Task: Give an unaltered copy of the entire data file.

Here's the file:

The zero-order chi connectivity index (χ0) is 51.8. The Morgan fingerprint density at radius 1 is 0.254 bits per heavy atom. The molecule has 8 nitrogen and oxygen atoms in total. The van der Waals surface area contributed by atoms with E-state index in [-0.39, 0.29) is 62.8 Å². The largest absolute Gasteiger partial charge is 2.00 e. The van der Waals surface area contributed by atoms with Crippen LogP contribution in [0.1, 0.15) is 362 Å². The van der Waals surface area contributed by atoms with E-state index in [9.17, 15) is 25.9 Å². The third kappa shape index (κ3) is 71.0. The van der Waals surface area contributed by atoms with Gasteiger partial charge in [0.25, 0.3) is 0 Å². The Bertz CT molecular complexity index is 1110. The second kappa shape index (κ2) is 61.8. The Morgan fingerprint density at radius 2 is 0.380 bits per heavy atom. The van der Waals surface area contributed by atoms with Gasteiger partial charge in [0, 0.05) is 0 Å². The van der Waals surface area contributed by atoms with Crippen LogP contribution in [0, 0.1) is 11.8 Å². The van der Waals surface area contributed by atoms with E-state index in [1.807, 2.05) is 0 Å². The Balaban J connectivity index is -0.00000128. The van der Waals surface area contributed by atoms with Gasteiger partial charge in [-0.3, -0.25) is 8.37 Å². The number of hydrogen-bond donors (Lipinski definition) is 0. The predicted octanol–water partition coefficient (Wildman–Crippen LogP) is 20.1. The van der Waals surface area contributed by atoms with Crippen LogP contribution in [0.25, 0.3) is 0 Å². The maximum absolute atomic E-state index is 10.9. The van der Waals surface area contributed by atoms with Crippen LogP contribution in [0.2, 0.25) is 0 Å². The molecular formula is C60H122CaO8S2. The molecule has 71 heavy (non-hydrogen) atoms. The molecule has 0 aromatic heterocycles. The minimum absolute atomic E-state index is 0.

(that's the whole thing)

The zero-order chi connectivity index (χ0) is 51.8. The Morgan fingerprint density at radius 1 is 0.254 bits per heavy atom. The molecule has 8 nitrogen and oxygen atoms in total. The van der Waals surface area contributed by atoms with E-state index in [-0.39, 0.29) is 62.8 Å². The largest absolute Gasteiger partial charge is 2.00 e. The van der Waals surface area contributed by atoms with Crippen LogP contribution in [0.1, 0.15) is 362 Å². The van der Waals surface area contributed by atoms with E-state index in [9.17, 15) is 25.9 Å². The third kappa shape index (κ3) is 71.0. The van der Waals surface area contributed by atoms with Gasteiger partial charge in [0.25, 0.3) is 0 Å². The Bertz CT molecular complexity index is 1110. The second kappa shape index (κ2) is 61.8. The Morgan fingerprint density at radius 2 is 0.380 bits per heavy atom. The van der Waals surface area contributed by atoms with Gasteiger partial charge in [0, 0.05) is 0 Å². The van der Waals surface area contributed by atoms with Crippen LogP contribution in [0, 0.1) is 11.8 Å². The van der Waals surface area contributed by atoms with E-state index in [1.807, 2.05) is 0 Å². The Balaban J connectivity index is -0.00000128. The van der Waals surface area contributed by atoms with Gasteiger partial charge in [-0.3, -0.25) is 8.37 Å². The number of hydrogen-bond donors (Lipinski definition) is 0. The predicted octanol–water partition coefficient (Wildman–Crippen LogP) is 20.1. The van der Waals surface area contributed by atoms with Crippen LogP contribution in [0.25, 0.3) is 0 Å². The maximum absolute atomic E-state index is 10.9. The van der Waals surface area contributed by atoms with Crippen LogP contribution in [0.2, 0.25) is 0 Å². The molecular formula is C60H122CaO8S2. The molecule has 71 heavy (non-hydrogen) atoms. The molecule has 0 aromatic heterocycles. The minimum absolute atomic E-state index is 0.